Gradually, as the rain quieted into a soft summer shower, she returned to herself again. Her hands uncurled from my coat, and her panicked grip relaxed.
“Thank you,” she said. “Thank you for helping me.”
I said something polite, as though I had merely opened a door for her at a soiree.
I led her off the bridge and out of the darkness, back to the solid reality of the Strand. I kept a sharp eye out for her assailant, but I saw no one. He had fled.
Our adventure had not gone without attention. By the time we reached the Strand, a small crowd had gathered to peer curiously at us. A group of ladies in tawdry finery looked the woman over.
“Why’d she go out there, then?” one remarked to the crowd in general.
“Tried to throw herself over,” another answered.
“Belly-full, I’d wager.”
The second nodded. “Most like.”
The woman appeared not to hear them, but she moved closer to me, her hand tightening on my sleeve.
A spindly man in faded black fell in beside us as we moved on. He grinned, showing crooked teeth and bathing me with coffee-scented breath. “Excellent work, Captain. How brave you are.”
I knew him. The man’s name was Billings, and he was a journalist, one of those damned insolent breed who dressed badly and followed the rich and prominent, hoping for a breath of scandal. Billings hung about the theatres at Drury Lane and Covent Garden, waiting for members of the haut ton to do something indiscreet.
I toyed with the idea of beating him off, but knew that such an action would only replay itself in the paragraphs of whatever scurrilous story he chose to write.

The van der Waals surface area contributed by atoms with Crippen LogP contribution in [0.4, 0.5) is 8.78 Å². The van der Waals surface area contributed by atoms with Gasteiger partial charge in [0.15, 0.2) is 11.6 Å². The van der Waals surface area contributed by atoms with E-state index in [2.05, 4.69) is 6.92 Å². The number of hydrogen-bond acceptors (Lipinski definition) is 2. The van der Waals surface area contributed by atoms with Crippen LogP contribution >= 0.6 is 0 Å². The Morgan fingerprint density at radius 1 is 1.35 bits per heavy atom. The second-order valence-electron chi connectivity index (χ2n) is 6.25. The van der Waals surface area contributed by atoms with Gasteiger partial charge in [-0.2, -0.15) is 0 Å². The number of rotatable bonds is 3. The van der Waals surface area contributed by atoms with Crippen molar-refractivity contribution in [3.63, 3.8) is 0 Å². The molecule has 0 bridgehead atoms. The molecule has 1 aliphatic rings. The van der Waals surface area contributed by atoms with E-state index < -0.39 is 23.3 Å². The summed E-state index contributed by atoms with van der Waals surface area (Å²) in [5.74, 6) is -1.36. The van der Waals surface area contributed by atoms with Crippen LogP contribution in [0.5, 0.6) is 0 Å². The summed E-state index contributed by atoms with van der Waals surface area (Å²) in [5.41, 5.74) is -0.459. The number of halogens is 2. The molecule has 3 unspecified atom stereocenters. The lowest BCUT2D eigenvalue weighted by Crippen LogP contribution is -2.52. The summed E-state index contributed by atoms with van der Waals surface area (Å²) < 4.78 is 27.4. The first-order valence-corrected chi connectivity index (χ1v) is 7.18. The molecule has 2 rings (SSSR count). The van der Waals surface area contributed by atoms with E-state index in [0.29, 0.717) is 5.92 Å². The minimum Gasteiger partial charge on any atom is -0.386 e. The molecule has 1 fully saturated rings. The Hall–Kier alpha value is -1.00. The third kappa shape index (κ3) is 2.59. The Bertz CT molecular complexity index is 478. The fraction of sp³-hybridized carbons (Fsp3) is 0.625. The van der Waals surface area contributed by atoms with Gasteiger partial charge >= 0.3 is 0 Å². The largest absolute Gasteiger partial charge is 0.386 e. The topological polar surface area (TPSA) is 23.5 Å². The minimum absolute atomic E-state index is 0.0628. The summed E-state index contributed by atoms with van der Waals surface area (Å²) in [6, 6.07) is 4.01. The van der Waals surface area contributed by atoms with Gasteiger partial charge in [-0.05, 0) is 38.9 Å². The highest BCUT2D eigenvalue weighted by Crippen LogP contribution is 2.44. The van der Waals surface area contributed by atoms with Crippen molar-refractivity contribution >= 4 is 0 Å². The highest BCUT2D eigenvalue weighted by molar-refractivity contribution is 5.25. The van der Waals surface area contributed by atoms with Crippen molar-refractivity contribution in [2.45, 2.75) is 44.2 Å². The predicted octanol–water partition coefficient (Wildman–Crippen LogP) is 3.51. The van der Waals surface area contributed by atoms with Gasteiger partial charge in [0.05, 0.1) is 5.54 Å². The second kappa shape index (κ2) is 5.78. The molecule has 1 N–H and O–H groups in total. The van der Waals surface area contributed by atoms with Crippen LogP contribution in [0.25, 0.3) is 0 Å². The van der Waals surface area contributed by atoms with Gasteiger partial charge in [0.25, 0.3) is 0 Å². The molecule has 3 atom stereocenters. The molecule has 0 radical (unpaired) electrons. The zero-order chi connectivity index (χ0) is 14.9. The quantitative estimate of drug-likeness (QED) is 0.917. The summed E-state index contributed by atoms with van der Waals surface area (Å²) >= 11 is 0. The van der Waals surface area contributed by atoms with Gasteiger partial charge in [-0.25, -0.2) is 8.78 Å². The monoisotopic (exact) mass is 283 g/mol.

The curious thing was, the lady seemed to recognize him. She pressed her face into my sleeve, not in a gesture of fear, but betraying a wish to hide.
His grin grew broader. He saluted me and sauntered off, no doubt to pen an entirely false version of events for the Morning Herald.
I led the lady along the Strand toward Southampton Street. She was still shaking and shocked and needed to get indoors.
“I want to take you home,” I said. “You must tell me where that is.”
She shook her head vehemently. “No.” Her voice was little more than a scratch. “Not home. Not there.”
But she would not give me an alternate direction, no matter how much I plied her. I wondered where she had left her conveyance, where her retinue of servants waited for her. She offered nothing, only moved swiftly along beside me, head bent so I could not see her face.
“You must tell me where your carriage is,” I tried again.
She shook her head, and continued to shake it no matter how I pleaded with her. “All right, then,” I said, at my wit’s end. “I will take you to a friend who will look after you. Mrs. Brandon is quite respectable. She is the wife of a colonel.”